by Wijnant G-J, Croft SL, de la Flor R, Alavijeh M, Yardley V, Braillard S, Mowbray C, Van Bocxlaer K. Antimicrobial Agents and Chemotherapy 2019, 63:e00829-19.

Summary: Nitroimidazole DNDI-0690 is a clinical drug candidate for visceral leishmaniasis (VL) that also shows potent in vitro and in vivo activity against cutaneous leishmaniasis (CL). To support further development of this compound into a patient-friendly oral or topical formulation for the treatment of CL, the authors investigated the free drug exposure at the dermal site of infection and subsequent elimination of the causative Leishmania pathogen in murine models of CL. Two doses of 50 mg/kg DNDI-0690 were sufficient to reduce the Leishmania mexicana parasite load by 100-fold, while 6 such doses were needed to achieve similar killing of Leishmania major. A combination of rapid accumulation and potent activity in the Leishmania-infected dermis indicates the potential of DNDI-0690 as a novel oral treatment for CL.

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by Caridha D, Vesely B, van Bocxlaer K, Arana B, Mowbray CE, Rafati S, Reguera R, Kreishman-Deitrick M, Buffet P, Croft SL. International Journal for Parasitology: Drugs and Drug Resistance 2019, doi: 10.1016/j.ijpddr.2019.06.003.

Summary: There have been significant advances in the treatment of visceral leishmaniasis and several novel compounds are currently in pre-clinical and clinical development. However, advances in drug research and development for cutaneous leishmaniasis have been more limited. The authors review the need for new treatments for cutaneous leishmaniasis and describe in vitro and in vivo assays, models and approaches taken over the past decade to establish a pathway for the discovery, and pre-clinical development of new drugs for cutaneous leishmaniasis.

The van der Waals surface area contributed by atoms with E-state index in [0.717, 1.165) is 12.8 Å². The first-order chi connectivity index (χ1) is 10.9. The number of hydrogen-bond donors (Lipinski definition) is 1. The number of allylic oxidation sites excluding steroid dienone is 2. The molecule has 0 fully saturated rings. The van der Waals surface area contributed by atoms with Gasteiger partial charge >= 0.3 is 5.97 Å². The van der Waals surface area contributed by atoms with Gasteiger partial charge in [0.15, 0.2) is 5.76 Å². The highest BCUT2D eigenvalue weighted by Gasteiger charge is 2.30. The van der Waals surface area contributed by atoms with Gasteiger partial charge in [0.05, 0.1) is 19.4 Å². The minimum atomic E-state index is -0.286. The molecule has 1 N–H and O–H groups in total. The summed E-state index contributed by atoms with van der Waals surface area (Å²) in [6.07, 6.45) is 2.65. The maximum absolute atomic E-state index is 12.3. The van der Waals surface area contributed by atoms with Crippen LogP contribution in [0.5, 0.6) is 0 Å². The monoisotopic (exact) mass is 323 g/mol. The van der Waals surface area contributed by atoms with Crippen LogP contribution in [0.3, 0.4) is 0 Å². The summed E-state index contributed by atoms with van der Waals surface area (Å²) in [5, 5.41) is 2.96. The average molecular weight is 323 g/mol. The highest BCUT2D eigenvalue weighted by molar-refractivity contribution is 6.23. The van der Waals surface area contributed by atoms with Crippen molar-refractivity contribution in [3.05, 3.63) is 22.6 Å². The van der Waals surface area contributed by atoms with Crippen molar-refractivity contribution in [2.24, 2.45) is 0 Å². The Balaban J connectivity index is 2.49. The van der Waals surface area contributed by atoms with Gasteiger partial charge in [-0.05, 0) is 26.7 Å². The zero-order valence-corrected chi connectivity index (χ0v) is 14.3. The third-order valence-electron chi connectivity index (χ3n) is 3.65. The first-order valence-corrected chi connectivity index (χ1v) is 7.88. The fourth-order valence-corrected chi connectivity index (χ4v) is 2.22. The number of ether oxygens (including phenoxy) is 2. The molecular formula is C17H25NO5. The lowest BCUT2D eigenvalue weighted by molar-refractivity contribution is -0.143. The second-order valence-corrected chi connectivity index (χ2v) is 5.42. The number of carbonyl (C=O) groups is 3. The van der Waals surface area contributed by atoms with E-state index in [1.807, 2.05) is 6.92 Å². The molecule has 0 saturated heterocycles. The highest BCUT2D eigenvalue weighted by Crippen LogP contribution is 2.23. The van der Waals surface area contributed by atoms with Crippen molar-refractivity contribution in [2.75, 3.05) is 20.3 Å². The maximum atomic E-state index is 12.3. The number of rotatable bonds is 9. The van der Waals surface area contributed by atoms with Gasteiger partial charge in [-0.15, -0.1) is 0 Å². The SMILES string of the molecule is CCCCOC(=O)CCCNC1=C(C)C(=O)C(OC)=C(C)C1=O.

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by Van Bocxlaer K, Caridha D, Black C, Vesely B, Leed S, Sciotti RJ, Wijnant GJ, Yardley V, Braillard S, Mowbray CE, Ioset JR, Croft SL. International Journal for Parasitology: Drugs and Drug Resistance 2019, doi: 10.1016/j.ijpddr.2019.02.002

Summary: Three chemical lead series, the nitroimidazoles, benzoxaboroles, and aminopyrazoles have been identified as innovative treatments for visceral leishmaniasis. This study evaluated the anti-leishmanial efficacy of the lead compounds of each of these three chemical classes in in vitro and in vivo models of cutaneous leishmaniasis (CL). DNDI-VL-0690 (nitroimidazole), DNDI-1047 (aminopyrazole), and DNDI-6148 (benzoxaborole) showed excellent antileishmanial activity across a range of species in vitro and against L. major in mice. These compounds offer novel potential drugs for the treatment of CL.

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by Bailey F, Mondragon-Shem K, Haines LR, Olabi A, Alorfi A, Ruiz-Postigo JA, Alvar J, Hotez P, Adams ER, Vélez ID, Al-Salem W, Eaton J, Acosta-Serrano A, Molyneux DH. PLOS Neglected Tropical Diseases 2019, doi: 10.1371/journal.pntd.0007092

Summary: Major depressive disorder (MDD) associated with chronic neglected tropical diseases (NTDs) has been identified as a significant and overlooked contributor to overall disease burden. The characteristic residual scarring (inactive CL) following almost all cases of active cutaneous leishmaniasis (CL) has recently been recognised as part of the CL disease spectrum due to its lasting psychosocial impact. The authors performed a systematic review of the psychosocial impact of active and inactive CL and estimated the prevalence of MDD. Upon inclusion of co-morbid MDD alone in both active and inactive CL, the DALY burden was seven times higher than the latest 2016 Global Burden of Disease study estimates, which notably omitted both psychological impact and inactive CL.

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by Cruz I, Albertini A, Barbeitas M, Arana B, Picado A, Ruiz-Postigo JA, Ndung’u JM. Parasite Epidemiology and Control 2019, e00103. doi: 10.1016/j.parepi.2019.e00103

Summary: Microscopy is the reference test for diagnosis of dermal leishmaniasis, but it has low and variable sensitivity and requires well-trained personnel. The technical complexity and cost of the more sensitive molecular techniques (e.g. PCR) limits their application in routine diagnosis in endemic areas. Point-of-care (POC) tests for early diagnosis are much needed in order to benefit both patients and communities, by reducing the risk of both sequelae and Leishmania transmission. The authors describe a Target Product Profile for a POC test for dermal leishmaniases, which was defined through several rounds of discussions and by consensus with stakeholders and experts in dermal leishmaniases.

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by López L, Vélez I, Asela C, Cruz C, Alves F, Robledo S, Arana BPLOS Neglected Tropical Diseases 2018, 2(7): e0006653. doi: 10.1371/journal.pntd.0006653.